By Fee Stubblefield, Founder & CEO, The Springs Living
A few years ago, one of our residents went through a series of transitions that made it painfully clear to me that the senior living industry, ourselves included, needed tremendous improvement in our care coordination and communication. This resident had been hospitalized and spent time recovering in a skilled nursing facility. Eventually, he was discharged from skilled nursing, without family notification, and returned to his home within our community via third-party medical transport. Due to a series of inadequate hand-offs of the discharge instructions, our team was not aware of certain details and unprepared to immediately meet his needs. This botched transition from skilled nursing back to our community-based care setting caused negative outcomes for the resident. The problem? Poor communication between the providers and the family.
Inadequate communication is often a major problem in caring for seniors. Poor communication among providers, families, and residents can lead to strained relationships, gaps in quality of care and even worse. When seniors move, due to changing care needs, across a variety of clinical settings and housing environments, care coordination can become particularly challenging. There often are simply too many people involved and too many relationships to manage effectively without the help of technology.
As an owner, developer and operator of independent living, assisted living and memory care communities, The Springs Living has always aimed to innovate and help families feel comfortable and included. Studies repeatedly validate the positive impacts family support has on health outcomes. With this in mind, we have been looking at various platforms to solve this communication problem. We even started down the road toward developing our own solution, but proprietary solutions aren’t the answer.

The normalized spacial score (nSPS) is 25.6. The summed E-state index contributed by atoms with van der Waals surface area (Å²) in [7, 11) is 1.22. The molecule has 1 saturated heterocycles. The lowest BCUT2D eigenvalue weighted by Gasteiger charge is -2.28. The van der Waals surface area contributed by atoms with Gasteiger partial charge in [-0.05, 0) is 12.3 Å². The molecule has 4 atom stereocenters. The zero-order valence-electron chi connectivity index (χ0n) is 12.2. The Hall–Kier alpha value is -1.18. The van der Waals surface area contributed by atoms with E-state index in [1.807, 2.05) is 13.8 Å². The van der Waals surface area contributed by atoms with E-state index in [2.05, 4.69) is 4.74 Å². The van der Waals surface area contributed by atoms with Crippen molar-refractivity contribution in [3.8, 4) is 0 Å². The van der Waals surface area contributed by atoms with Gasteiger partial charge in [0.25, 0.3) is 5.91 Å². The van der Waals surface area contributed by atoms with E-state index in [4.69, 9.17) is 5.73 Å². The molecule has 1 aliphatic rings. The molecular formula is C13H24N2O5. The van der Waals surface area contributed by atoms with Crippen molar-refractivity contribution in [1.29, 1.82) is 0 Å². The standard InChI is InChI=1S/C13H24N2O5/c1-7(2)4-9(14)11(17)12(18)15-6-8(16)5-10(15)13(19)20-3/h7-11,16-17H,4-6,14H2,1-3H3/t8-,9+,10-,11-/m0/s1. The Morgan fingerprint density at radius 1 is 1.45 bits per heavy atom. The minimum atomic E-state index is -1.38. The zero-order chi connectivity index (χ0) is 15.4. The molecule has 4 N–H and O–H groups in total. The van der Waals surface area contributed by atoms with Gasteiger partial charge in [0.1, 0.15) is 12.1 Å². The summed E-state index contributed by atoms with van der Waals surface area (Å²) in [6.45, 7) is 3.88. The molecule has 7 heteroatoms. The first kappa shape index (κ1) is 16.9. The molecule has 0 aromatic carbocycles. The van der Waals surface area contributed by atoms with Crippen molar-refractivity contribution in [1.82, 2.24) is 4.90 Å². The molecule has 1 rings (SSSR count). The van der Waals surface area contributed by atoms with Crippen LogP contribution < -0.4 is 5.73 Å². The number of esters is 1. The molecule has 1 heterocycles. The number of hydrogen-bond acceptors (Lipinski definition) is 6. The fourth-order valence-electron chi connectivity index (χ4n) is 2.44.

Phil Fogg, Jr., CEO of Marquis, saw the need as well. “As an industry, we think we already do a good job at communicating,” Fogg stated. “But we don’t.”
We need industry-wide adoption of a communication and collaboration platform that encourages family engagement and is based on proven technology. The family is a critical part of the care team, and we must have a solution that continually tracks the needs of each person we care for no matter what care setting they encounter. The solution must accompany the person each step of the way.
In the last 12 months, about 34 million Americans provided unpaid care for at least one adult who is 50 years or older. One of these informal caregivers, Michael Eidsaune, invented an app for smartphones that allows people to join or create “care circles” around a loved one who needs coordinated care. With its user-friendly interface the Carely app combines the best attributes of social media, group texts, and face-to-face communication to help families improve care of their loved ones.
Over the last couple of years, Carely has helped more than 10,000 families experience a more positive season of caregiving through better communication and effective collaboration.
This is where our peanut butter collided with their chocolate.